Special needs student forced out of Katy theater

- When we first met Samantha McDivitt at Fox 26, she left us thoroughly inspired—a teen, challenged with multiple disabilities, breaking barriers by rocking the Galveston surf on a board.

Through Waves of Impact, her parents John and Monica have shared the gift with hundreds of special needs kids—a critical step out of segregation and into the world.

But for 16-year-old Sam, that journey has hit a very human roadblock.

"All we wanted to do was have an outing as a family, just like everyone else," said Monica McDivitt, Sam's mother.

It was an outing to the AMC theater at Katy Mills Mall. Once seated, Sam, who is deaf, gradually settled in.

"She was making little humming sounds while she was eating her popcorn, and I didn't think anyone would be bothered by that," said Monica.

But they were bothered. Just eight minutes into the film AMC management intervened saying Sam must be completely silent or leave. In a matter moments, the McDivitt's made their way to the exit.

"When she told me ten people had complained I couldn't believe it. I couldn't believe ten people had actually complained," said Monica.

For the McDivitt's and other families living with disabilities, this is where the damage gets done. The hair trigger complaints from paying theater customers with little patience or even a stab at tolerance, hurt and hurt badly. In hope of a teachable moment, Sam's parents are speaking out.

"You would hope that other people would be glad to see that you're not afraid to take your child out and let her experience new things," said John McDivitt, Sam's Dad.

"We just want to be able to do what other people can do with their families," added Monica, her voice cracking with emotion.

Moviegoers we approached readily engaged in the conversation.

"It's individual rights versus public rights and in the end, in this case, public rights have to prevail. Everybody else paid to go see that movie and deserve some quiet," said Syd Waldman.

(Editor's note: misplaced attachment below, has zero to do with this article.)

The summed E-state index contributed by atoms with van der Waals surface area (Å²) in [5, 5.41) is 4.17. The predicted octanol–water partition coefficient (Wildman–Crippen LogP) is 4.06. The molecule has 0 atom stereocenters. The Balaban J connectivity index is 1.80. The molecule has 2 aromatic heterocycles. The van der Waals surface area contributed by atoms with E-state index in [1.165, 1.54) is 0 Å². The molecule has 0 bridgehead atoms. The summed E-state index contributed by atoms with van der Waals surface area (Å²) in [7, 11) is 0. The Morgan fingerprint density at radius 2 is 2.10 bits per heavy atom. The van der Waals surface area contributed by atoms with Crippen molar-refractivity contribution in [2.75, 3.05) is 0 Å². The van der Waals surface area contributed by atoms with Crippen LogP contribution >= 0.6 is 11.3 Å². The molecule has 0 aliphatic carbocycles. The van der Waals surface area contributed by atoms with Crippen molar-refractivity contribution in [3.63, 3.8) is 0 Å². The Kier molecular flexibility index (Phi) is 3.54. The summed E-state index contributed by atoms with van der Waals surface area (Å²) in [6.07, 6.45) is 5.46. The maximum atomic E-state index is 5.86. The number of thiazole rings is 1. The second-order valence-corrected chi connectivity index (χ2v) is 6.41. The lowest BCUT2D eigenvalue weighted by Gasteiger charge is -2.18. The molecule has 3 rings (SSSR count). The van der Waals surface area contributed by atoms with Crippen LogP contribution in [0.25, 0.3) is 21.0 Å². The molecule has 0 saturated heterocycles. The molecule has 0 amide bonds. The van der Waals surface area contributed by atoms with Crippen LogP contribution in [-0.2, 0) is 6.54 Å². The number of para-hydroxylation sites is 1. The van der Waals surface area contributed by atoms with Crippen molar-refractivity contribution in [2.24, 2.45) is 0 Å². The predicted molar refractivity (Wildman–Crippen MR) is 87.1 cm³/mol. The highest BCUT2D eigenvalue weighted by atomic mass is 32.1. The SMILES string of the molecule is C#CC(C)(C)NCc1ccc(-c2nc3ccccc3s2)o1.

"I think it’s just absurd that people are so inpatient, unfair and unempathetic," countered Diane Hoops.

The McDivitt's are not upset with AMC, which has offered future accommodation and a private screening.

AMC sent Fox 26 the following statement:

To ensure that all AMC guests can enjoy their movie, we ask that moviegoers respect those around them, and refrain from disruptive behavior. If disruptive behavior occurs, it should be reported to an AMC crew member, who will take the appropriate action. In this case, after receiving guest complaints about disruptive behavior, a manager stepped into the auditorium to observe the situation, identified the disruptive behavior, and then approached the guests, informing them of our no-disruption policy and requesting they leave theatre if they are unable to abide by it, as well as compensating them with a refund and passes. As a follow up to the situation and to ensure they continue to feel welcome at AMC, we’ve also worked directly with this family to ensure they can see their movie in a more relaxed environment.

While AMC enforces a strict no-disruption policy, we believe strongly in everyone having the opportunity to see a movie at the movie theatre. AMC has spent nearly a decade partnering with the Autism Society on Sensory Friendly Films, which is available at multiple AMC locations in the Houston area and provides a more relaxed movie-going environment that encourages guests, many of whom have special needs, to enjoy the movie however they like. A list of locations as well as upcoming Sensory Friendly Films titles can be found at amctheatres.com/SFF.  

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